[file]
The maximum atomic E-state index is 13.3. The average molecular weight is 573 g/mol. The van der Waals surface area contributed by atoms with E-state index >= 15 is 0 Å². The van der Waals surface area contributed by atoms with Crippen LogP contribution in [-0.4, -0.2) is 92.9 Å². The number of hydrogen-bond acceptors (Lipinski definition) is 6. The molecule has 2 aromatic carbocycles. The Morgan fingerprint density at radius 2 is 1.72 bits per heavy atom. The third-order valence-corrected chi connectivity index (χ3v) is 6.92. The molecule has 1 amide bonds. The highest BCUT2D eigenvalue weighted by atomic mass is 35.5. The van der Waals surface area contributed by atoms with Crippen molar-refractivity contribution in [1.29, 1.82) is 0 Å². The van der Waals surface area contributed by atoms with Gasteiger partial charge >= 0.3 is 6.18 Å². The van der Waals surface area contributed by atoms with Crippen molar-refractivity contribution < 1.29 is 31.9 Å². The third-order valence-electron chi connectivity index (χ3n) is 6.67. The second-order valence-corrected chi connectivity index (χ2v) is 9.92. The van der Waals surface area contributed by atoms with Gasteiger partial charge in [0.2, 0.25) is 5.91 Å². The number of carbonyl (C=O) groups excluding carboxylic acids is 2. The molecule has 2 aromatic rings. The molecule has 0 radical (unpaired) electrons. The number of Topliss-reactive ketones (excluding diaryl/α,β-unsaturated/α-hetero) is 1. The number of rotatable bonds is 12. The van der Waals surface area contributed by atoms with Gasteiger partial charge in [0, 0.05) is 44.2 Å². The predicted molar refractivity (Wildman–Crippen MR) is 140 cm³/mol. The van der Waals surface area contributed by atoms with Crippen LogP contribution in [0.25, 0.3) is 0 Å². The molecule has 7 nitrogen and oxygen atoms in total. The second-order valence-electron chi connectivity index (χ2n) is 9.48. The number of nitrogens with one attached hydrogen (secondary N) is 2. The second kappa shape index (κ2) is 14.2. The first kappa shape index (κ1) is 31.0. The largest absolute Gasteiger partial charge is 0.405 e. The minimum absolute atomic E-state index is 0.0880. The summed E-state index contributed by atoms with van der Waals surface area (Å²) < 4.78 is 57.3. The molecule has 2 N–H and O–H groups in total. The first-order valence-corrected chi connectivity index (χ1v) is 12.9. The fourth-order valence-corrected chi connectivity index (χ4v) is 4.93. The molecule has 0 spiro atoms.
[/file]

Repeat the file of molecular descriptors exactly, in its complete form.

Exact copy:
The maximum atomic E-state index is 13.3. The average molecular weight is 573 g/mol. The van der Waals surface area contributed by atoms with E-state index >= 15 is 0 Å². The van der Waals surface area contributed by atoms with Crippen LogP contribution in [-0.4, -0.2) is 92.9 Å². The number of hydrogen-bond acceptors (Lipinski definition) is 6. The molecule has 2 aromatic carbocycles. The Morgan fingerprint density at radius 2 is 1.72 bits per heavy atom. The third-order valence-corrected chi connectivity index (χ3v) is 6.92. The molecule has 1 amide bonds. The highest BCUT2D eigenvalue weighted by atomic mass is 35.5. The van der Waals surface area contributed by atoms with Crippen molar-refractivity contribution in [1.29, 1.82) is 0 Å². The van der Waals surface area contributed by atoms with Gasteiger partial charge >= 0.3 is 6.18 Å². The van der Waals surface area contributed by atoms with Crippen molar-refractivity contribution < 1.29 is 31.9 Å². The third-order valence-electron chi connectivity index (χ3n) is 6.67. The second-order valence-corrected chi connectivity index (χ2v) is 9.92. The van der Waals surface area contributed by atoms with Gasteiger partial charge in [0.2, 0.25) is 5.91 Å². The number of carbonyl (C=O) groups excluding carboxylic acids is 2. The molecule has 2 aromatic rings. The molecule has 0 radical (unpaired) electrons. The number of Topliss-reactive ketones (excluding diaryl/α,β-unsaturated/α-hetero) is 1. The number of rotatable bonds is 12. The van der Waals surface area contributed by atoms with Gasteiger partial charge in [0, 0.05) is 44.2 Å². The predicted molar refractivity (Wildman–Crippen MR) is 140 cm³/mol. The van der Waals surface area contributed by atoms with Crippen LogP contribution in [0.25, 0.3) is 0 Å². The molecule has 7 nitrogen and oxygen atoms in total. The second-order valence-electron chi connectivity index (χ2n) is 9.48. The number of nitrogens with one attached hydrogen (secondary N) is 2. The second kappa shape index (κ2) is 14.2. The first kappa shape index (κ1) is 31.0. The largest absolute Gasteiger partial charge is 0.405 e. The minimum absolute atomic E-state index is 0.0880. The summed E-state index contributed by atoms with van der Waals surface area (Å²) < 4.78 is 57.3. The molecule has 2 N–H and O–H groups in total. The first-order valence-corrected chi connectivity index (χ1v) is 12.9. The fourth-order valence-corrected chi connectivity index (χ4v) is 4.93. The molecule has 0 spiro atoms.